Chronic pain is the most common reason people of working age drop out of the workforce—with back problems and arthritis alone accounting for 40% of forced retirements—while 90% of people with severe or very severe pain report some interference with work.
Chronic pain is responsible for an estimated 9.9 million absent days from work each year, which costs the economy $1.4 billion per annum, while the total cost of lost productivity is estimated at $11 billion per annum.
Most new recipients of the Disability Support Pension have musculoskeletal disorders, while people with chronic pain forced onto the pension have an average drop in income of 75-80%. About 50% of people out of the workforce due to back problems are living in poverty.
In some cases people with chronic pain might be able to work under modified conditions—such as shorter shifts or more rest periods or regular stretch breaks—but they are involuntarily excluded from the labour market. For many, finding an understanding employer willing to accommodate their needs is impossible and they become “workless”. The longer a person is off work, the less likely they are to ever gain employment.
The children of unemployed parents are more likely to be out of work themselves when they reach adulthood and they are more likely to experience psychological distress, have chronic illnesses and lower levels of wellbeing.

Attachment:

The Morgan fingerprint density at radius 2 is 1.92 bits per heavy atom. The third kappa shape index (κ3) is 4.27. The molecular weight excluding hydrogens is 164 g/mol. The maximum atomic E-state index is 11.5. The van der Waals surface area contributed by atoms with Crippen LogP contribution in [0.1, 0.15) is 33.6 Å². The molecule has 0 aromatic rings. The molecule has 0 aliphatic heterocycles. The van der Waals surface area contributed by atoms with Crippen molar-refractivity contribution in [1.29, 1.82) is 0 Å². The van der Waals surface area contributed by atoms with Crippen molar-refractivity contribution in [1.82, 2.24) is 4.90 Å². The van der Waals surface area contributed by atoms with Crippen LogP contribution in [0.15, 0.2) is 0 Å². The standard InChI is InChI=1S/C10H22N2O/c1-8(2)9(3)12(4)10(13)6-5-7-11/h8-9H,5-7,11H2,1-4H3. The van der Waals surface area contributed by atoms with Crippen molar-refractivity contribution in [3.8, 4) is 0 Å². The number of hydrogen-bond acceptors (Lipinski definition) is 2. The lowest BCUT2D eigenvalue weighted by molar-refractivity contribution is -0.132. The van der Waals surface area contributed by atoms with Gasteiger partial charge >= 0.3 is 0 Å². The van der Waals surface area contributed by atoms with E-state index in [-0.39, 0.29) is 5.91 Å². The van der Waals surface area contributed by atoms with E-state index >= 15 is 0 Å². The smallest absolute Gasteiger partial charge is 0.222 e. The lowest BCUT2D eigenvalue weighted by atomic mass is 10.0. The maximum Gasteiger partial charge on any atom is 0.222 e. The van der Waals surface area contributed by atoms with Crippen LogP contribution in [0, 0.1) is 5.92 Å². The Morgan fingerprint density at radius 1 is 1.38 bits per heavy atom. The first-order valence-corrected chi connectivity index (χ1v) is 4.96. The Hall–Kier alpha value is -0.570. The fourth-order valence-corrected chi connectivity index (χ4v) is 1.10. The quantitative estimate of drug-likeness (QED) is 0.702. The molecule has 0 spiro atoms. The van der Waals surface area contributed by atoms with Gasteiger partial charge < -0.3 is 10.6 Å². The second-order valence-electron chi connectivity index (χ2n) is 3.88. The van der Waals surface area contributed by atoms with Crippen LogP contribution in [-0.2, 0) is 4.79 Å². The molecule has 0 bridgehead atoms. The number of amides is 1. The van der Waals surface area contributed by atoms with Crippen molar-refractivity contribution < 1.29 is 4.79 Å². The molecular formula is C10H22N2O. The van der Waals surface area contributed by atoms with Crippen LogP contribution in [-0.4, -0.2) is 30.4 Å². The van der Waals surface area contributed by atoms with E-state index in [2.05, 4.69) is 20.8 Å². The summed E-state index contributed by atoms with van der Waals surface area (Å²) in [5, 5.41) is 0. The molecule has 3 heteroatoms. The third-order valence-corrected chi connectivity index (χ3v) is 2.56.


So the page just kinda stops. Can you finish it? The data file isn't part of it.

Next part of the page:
Workplaces have a role to play in breaking this cycle of worklessness, and would benefit from applying the protocol used in a study known as the Work Injury Screening and Early Intervention (WISE) study.
The WISE study demonstrated improved patient outcomes and delivered average cost savings of 22%—almost halving the number of days off work.
The protocol involves the screening of injured workers to identify those having a high risk of having a long-term disability and providing early intervention through tailored psychological help.
Happy Body At Work: Eight-week evidence-based program for sedentary workplaces to improve four key lifestyle habits—sitting, moving, stress and sleep—to create behavioural change and help prevent painful conditions
WISE study: Screening and early intervention program for injured workers